Most people do not realize that there are differences between jails and prisons. Jails hold people awaiting trial or people that are sentenced for a short term, which is usually less than a year. That is jails place in corrections. Prisons hold people that are convicted of crimes and sentenced for a longer term. In the United States, jails are most often run by sheriffs and/or local governments and are made to hold individuals awaiting charges for their case, serving time for a misdemeanor sentence, or they have been convicted and are waiting to get transported to prison. Jails were mostly dark, filthy, and overcrowded in the 1800’s. There was no separation between men and women, the sane and the insane, the young and the old, and the convicted and the un-convicted. The state and federal prison systems are very much alike, but have many differences which make both systems unique. Many people refer to the federal system to be associated with white collar criminals, while state prisoners are blue collar criminals.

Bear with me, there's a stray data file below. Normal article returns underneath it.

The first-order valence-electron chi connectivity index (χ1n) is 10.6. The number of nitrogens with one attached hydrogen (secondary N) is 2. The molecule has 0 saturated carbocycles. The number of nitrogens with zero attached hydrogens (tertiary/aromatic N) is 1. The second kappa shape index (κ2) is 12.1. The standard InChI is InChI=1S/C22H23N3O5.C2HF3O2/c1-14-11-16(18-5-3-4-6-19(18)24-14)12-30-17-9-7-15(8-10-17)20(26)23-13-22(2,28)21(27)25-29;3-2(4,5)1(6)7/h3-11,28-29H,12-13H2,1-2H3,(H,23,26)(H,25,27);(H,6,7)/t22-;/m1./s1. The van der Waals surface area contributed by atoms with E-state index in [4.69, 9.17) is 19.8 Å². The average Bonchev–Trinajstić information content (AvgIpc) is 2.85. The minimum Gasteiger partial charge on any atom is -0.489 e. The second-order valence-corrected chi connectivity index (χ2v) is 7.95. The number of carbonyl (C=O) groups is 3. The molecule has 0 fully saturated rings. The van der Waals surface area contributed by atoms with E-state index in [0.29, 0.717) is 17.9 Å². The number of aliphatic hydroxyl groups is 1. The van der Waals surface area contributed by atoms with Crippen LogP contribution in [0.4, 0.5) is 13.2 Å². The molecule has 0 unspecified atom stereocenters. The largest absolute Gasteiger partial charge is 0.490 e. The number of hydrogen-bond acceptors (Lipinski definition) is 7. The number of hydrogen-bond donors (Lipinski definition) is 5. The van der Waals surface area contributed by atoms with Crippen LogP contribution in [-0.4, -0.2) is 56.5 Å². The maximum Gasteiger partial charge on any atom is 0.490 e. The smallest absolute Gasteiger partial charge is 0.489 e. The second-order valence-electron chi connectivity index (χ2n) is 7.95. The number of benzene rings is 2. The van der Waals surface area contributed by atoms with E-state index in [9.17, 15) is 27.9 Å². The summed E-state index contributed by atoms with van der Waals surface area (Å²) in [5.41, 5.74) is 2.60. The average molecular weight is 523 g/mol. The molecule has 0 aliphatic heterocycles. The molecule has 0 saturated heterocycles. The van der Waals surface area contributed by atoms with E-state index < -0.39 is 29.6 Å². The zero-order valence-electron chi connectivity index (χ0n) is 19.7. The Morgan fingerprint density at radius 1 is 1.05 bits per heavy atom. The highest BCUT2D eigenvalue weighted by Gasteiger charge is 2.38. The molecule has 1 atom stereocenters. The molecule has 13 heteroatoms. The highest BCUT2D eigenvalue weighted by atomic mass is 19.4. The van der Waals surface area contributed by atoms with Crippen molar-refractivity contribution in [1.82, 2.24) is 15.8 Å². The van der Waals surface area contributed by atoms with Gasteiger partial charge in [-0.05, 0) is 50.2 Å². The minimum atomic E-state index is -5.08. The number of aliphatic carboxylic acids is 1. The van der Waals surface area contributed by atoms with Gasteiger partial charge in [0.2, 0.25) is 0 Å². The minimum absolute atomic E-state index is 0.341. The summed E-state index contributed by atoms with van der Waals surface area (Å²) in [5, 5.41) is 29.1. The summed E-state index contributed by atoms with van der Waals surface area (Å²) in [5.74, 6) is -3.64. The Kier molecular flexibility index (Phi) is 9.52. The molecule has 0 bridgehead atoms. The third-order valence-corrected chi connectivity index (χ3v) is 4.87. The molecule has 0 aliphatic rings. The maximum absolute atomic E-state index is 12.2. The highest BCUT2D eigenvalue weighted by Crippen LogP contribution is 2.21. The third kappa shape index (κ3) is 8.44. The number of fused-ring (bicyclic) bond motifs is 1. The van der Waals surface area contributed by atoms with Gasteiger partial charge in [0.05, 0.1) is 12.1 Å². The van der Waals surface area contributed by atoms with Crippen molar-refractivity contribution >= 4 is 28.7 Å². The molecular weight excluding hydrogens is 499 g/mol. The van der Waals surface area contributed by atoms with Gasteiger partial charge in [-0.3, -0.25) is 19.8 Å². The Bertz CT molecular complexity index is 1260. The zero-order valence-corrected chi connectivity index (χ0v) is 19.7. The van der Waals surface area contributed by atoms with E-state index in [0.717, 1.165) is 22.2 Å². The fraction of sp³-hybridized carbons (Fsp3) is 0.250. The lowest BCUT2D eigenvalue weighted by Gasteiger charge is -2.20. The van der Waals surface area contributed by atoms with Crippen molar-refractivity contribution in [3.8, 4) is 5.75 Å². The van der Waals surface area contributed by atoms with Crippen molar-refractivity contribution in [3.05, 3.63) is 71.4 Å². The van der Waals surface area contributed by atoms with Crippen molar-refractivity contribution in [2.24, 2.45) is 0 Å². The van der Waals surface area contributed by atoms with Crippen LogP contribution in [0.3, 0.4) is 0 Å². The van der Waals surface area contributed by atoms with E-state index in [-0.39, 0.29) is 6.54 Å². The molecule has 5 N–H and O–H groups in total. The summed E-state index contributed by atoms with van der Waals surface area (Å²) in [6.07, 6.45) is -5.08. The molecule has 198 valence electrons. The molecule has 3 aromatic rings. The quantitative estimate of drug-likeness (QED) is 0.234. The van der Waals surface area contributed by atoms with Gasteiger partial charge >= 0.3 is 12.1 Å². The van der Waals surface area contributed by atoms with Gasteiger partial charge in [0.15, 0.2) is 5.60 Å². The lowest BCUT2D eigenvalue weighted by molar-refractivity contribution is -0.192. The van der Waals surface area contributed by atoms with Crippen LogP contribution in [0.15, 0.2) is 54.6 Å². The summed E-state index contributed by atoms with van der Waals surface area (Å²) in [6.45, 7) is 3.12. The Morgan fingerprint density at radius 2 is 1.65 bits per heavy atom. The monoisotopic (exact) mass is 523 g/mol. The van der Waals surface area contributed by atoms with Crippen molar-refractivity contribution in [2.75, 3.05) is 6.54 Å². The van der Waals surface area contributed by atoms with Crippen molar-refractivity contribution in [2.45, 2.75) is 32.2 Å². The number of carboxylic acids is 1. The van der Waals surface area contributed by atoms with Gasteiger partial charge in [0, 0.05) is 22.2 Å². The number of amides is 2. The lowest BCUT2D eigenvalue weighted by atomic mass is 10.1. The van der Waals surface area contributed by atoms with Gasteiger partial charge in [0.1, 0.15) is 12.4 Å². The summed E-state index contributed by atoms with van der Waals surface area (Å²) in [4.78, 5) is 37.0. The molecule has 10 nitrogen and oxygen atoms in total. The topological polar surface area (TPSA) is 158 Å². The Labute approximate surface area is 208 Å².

Under federal system, criminals usually are incarcerated for extended periods of time. Since the early 1800s, the state prison has been in existence with the first prison being the Sing Sing state prison. The Sing Sing state prison is one of the oldest prisons and is still in use today. The original history of the federal prison system dates back to the 1890’s but it was not until 1930 that a bill establishing a federal prison system was signed by president Hoover that would start the building of actual federal facilities. The growth of the federal prison system continued to rise because the United States government created more federal laws with the times of white collar crimes and bank robberies. In the federal system, security levels classify prisoners and institutions as administrative, high, medium, low, and minimum. A drug seller or a political person is usually the main types of criminals in the federal system today. The state prison system is arranged of a network of small prisons that hold most of the United States’ prison populations.